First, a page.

A defined benefit pension scheme is a type of pension where the amount of money you receive is dependent on the number of years you have worked and the total salary you have earned throughout your working life.
In this article, we will answer some important questions that you may have about defined benefit pension schemes and the terms and conditions associated with them.
The main themes in this guide will help to explain all issues related to defined benefit pension schemes. In this article, we will cover:
A different form of pension scheme, defined benefit plans offer the customer a secure income for life, and this can increase year upon year. They are particularly more commonly used in the public sector, or if you have ever been employed by a large company.
In a defined benefit pension scheme, your employer will make contributions to your final pension pot, and they are held responsible for ensuring there is a sufficient amount within that pot by the time you retire.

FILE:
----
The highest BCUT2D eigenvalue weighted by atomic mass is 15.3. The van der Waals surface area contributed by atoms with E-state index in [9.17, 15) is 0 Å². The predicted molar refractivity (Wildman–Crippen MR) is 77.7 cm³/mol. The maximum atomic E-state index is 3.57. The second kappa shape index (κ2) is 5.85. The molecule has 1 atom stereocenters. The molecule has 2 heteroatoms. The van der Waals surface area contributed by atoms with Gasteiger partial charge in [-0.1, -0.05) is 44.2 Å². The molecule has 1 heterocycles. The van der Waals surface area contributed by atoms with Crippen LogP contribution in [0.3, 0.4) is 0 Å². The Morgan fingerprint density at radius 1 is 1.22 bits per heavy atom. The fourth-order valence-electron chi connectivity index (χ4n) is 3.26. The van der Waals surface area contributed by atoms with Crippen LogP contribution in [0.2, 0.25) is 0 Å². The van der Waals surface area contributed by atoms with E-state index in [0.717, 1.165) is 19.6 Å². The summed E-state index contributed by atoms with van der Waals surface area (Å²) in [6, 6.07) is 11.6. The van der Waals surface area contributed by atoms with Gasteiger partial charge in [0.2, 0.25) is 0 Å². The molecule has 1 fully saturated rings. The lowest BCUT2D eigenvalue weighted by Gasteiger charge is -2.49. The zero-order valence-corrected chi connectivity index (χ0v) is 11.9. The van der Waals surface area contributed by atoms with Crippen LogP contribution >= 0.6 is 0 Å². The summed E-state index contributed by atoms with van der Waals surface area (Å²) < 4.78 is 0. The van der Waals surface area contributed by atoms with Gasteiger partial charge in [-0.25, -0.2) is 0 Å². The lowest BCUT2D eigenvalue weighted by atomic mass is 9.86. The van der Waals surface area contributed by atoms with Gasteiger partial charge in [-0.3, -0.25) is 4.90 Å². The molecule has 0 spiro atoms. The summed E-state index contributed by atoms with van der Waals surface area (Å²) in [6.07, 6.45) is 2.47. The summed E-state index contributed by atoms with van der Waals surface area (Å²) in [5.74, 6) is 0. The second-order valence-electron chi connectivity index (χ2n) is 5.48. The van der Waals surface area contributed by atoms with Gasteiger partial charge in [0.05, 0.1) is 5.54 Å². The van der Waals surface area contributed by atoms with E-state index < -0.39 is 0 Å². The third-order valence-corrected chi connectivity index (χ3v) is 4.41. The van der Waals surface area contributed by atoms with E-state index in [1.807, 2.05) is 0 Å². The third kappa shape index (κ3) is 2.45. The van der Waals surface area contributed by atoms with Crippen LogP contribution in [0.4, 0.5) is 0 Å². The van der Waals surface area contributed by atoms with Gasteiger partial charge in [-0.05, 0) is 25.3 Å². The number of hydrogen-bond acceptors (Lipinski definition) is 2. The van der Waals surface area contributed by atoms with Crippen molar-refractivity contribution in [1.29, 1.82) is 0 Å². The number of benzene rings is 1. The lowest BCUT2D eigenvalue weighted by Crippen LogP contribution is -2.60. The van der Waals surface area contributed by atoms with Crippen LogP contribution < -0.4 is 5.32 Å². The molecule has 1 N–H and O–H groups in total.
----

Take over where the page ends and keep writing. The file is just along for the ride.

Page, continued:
Since there is a large responsibility and risk associated to the employer when covering the defined amount owed to their employee, defined benefit plans are intricate, requiring insurance guarantees and actuarial projections. As a result, defined benefit pension plans are becoming increasingly less common and are now relatively superseded by defined contribution pension plans.
However, you can also contribute to the pension fund, should you decide to. This may be particularly useful depending on your financial situation, and the benefit pension is typically paid to your family and other named beneficiaries upon your death.
Your pension income is dependent on numerous factors, and these can influence how much you are eligible to receive.
This YouTube video provides a brief overview of defined benefit pension plans and what to expect from them.
If you do have a final salary scheme you do need to be careful. You can read our guide on how to avoid pension scams here.
In a defined contribution (DC) pension scheme, the value of the pension sum available to you upon retirement is dependent on how much you have paid into the scheme, along with how well your investments have performed.